Graphics Processing Units (GPUs) have rapidly evolved to become high performance accelerators for data-parallel computing. Modern GPUs contain hundreds of processing units, capable of achieving up to 1 TFLOPS (trillion floating point operations per second) for single-precision (SP) arithmetic, and over 80 GFLOPS (billion floating point operations per second) for double-precision (DP) calculations. Recent high-performance computing HPC-optimized GPUs contain up to 4GB of on-board memory, and are capable of sustaining memory bandwidths exceeding 100GB/sec. The parallel hardware architecture and high performance of floating point arithmetic and memory operations on GPUs make them particularly well-suited to many of the same scientific and engineering workloads that occupy HPC clusters, leading to their incorporation as HPC accelerators.
GPUs have the potential to significantly reduce space, power and cooling demands, and reduce the number of operating system images that must be managed relative to traditional CPU-only clusters of similar aggregate computational capability. NVIDIA has begun producing commercially available Tesla GPU accelerators tailored for a GPU cluster. The Tesla GPUs for HPC are available either as standard add-on boards, or in high-density self-contained 1U rack mount cases containing four GPU devices with independent power and cooling, for attachment to rack-mounted HPC nodes that lack adequate internal space, power, or cooling for internal installation.
A dual GPU board that combines 24 GB of memory with blazing fast memory bandwidth and up to 2.91 Tflops double precision performance with NVIDIA GPU Boost, the Tesla K80 GPU is designed for the most demanding computational tasks. It’s ideal for single and double precision workloads that not only require leading compute performance but also demands high data throughput.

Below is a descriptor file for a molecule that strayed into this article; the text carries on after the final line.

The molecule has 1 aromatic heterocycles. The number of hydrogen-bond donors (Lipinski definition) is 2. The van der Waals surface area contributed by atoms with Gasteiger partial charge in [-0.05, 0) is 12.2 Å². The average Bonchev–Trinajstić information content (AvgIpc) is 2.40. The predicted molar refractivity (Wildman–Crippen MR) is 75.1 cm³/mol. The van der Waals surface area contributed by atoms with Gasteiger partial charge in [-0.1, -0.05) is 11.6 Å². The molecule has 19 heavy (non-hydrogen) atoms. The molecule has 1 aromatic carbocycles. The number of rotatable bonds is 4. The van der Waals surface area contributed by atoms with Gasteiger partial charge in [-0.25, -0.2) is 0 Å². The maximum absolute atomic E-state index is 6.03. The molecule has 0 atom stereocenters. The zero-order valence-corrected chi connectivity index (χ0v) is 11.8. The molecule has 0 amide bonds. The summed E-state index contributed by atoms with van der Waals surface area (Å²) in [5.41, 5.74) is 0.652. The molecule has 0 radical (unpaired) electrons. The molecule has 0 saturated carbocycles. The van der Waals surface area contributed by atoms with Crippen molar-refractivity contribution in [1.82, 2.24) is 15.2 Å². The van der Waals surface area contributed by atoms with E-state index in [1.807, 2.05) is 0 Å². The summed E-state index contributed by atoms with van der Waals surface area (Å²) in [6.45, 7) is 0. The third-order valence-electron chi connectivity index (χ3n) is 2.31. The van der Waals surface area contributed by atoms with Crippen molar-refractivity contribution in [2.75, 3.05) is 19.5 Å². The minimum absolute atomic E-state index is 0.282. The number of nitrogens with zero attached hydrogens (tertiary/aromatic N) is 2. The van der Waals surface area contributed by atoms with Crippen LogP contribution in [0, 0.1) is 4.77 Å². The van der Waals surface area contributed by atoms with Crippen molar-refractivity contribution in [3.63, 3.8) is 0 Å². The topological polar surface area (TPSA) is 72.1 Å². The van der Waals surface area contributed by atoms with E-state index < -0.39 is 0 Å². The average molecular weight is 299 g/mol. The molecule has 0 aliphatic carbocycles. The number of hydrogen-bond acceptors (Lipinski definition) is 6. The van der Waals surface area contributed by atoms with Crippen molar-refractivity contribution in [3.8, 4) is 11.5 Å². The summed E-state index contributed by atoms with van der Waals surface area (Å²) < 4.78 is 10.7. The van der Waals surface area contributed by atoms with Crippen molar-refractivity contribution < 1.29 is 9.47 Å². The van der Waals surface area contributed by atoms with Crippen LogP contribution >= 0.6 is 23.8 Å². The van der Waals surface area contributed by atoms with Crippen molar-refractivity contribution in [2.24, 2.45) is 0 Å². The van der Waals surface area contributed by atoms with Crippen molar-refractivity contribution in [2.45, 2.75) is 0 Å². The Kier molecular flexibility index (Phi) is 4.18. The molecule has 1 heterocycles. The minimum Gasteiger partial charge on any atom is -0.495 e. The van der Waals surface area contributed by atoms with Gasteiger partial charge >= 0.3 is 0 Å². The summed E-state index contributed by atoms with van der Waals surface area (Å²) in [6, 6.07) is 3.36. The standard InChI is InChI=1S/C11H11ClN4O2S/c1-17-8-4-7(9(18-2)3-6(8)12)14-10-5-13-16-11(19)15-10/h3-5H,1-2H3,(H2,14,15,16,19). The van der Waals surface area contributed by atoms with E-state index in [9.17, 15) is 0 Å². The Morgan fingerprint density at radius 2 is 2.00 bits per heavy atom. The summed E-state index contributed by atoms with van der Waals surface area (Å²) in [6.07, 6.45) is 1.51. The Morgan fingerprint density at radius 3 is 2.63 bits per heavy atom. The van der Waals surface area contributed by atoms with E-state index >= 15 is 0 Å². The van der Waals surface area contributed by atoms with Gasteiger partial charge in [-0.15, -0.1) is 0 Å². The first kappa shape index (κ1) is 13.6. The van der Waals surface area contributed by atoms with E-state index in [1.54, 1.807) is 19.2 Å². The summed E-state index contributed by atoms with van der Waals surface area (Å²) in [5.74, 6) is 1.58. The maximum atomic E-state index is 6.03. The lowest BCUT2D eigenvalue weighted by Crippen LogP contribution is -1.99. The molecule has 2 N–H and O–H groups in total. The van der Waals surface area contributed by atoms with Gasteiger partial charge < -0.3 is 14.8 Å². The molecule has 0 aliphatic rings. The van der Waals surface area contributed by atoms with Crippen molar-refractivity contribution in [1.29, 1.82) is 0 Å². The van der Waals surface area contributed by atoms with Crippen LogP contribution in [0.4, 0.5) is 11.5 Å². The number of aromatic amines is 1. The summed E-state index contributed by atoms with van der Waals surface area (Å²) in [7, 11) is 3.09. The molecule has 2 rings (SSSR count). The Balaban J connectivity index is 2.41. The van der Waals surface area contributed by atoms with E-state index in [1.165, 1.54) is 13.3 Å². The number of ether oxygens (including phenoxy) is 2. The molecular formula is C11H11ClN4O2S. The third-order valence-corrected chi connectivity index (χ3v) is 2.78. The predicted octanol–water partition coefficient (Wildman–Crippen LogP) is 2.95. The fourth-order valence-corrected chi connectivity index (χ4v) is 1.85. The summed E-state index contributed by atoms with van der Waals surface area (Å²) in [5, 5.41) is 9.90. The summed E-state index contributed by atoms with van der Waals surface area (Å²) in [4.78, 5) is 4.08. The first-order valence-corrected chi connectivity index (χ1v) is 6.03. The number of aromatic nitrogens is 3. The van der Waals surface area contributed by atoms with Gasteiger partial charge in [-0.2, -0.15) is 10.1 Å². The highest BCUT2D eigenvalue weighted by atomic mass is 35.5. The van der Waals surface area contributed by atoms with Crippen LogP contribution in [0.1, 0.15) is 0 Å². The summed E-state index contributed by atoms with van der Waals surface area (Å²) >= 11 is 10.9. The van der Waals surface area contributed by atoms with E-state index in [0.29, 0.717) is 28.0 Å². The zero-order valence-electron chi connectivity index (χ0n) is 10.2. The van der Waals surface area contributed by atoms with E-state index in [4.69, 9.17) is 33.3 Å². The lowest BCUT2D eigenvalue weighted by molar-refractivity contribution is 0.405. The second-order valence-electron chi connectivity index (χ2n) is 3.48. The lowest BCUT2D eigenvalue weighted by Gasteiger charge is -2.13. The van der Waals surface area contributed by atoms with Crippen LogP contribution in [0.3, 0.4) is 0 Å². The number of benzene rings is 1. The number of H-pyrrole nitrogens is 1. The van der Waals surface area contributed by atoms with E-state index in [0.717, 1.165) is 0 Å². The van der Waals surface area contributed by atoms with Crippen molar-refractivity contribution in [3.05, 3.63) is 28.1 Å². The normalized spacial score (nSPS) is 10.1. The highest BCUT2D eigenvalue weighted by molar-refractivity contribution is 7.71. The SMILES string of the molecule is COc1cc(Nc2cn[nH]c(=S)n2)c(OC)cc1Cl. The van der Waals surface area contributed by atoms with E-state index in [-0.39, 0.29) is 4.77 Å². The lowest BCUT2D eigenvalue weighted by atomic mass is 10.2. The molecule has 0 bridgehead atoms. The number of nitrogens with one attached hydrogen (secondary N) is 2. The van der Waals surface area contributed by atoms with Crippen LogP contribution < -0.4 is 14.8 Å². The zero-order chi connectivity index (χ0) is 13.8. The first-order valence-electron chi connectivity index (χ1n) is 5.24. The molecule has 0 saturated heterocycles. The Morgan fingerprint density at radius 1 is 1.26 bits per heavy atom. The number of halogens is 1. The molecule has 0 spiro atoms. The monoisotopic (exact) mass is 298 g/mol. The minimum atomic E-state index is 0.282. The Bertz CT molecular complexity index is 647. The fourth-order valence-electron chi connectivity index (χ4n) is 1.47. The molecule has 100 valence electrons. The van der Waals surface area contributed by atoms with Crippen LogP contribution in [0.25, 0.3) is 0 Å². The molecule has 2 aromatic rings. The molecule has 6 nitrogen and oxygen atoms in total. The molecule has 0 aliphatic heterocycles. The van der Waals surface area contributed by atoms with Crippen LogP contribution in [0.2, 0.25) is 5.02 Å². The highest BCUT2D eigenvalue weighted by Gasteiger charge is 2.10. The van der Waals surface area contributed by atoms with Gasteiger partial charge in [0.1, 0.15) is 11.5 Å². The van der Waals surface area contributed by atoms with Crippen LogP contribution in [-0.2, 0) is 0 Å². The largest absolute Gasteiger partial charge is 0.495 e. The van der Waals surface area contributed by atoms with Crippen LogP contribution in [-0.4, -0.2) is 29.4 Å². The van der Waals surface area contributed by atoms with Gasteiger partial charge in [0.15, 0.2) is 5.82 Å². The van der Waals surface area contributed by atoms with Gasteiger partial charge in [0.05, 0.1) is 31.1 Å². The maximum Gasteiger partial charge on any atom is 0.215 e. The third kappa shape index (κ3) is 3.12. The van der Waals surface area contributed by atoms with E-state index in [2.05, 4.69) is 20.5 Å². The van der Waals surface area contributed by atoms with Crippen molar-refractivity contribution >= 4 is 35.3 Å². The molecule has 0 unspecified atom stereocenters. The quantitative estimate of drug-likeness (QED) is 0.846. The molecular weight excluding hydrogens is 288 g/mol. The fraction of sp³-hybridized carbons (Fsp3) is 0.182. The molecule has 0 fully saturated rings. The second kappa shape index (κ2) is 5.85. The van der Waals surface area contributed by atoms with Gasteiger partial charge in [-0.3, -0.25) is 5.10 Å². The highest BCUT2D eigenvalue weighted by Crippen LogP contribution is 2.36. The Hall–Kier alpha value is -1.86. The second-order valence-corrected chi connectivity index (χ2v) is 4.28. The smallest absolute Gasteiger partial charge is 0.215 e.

The Tesla P100 enables a new class of servers that can deliver the performance of hundreds of CPU server nodes. Based on the new NVIDIA Pascal GPU server architecture with five breakthrough technologies, the Tesla P100 delivers unmatched performance and efficiency to power the most computationally demanding applications.
There are three principal components used in a GPU cluster: host nodes, GPUs and interconnects. Since the expectation is for the GPUs to carry out a substantial portion of the calculations, host memory, PCIe bus and network interconnect performance characteristics need to be matched with the GPU performance to maintain a well-balanced system. In particular, high-end GPUs, such as the NVIDIA Tesla, require full-bandwidth PCIe Gen 2 x16 slots that do not degrade to x8 speeds when multiple GPUs are used. Also, Mellanox InfiniBand FDR or EDR interconnects are highly desirable to match the GPU-to-host bandwidth. Host memory also needs to at least match the amount of memory on the GPUs to enable their full utilization, and a one-to-one ratio of CPU cores to GPUs may be desirable from the software development perspective as it greatly simplifies the development of MPI-based applications.
Any accelerator technology by definition is an addition to the baseline processor. In modern HPC environments, the dominant baseline architecture is x86_64 servers. Virtually all HPC systems use the Linux operating system (OS) and associated tools as a foundation for HPC processing. Both the Linux OS and underlying x86_64 processors are highly integrated and are heavily used in other areas outside of HPC — particularly web servers.
Until recently, GPU accelerators were added via the PCIe bus. This arrangement provided a level of separation from the core OS/processor environment, and to the other GPUs in the server. With the introduction of P100s, the connection of one GPU to another GPU is much better, and the connection with the same SXM2 link to the CPUs are coming. However, GPUs will still have a separation which does not allow for the OS to manage processes that run on the accelerator as if they were running on the main system. Even though the accelerator processes are leveraged by the main processors, the host OS does not track memory usage, processor load, power usage or temperatures for the accelerators. In one sense the GPU is a separate computing domain with its own distinct memory and computing resources.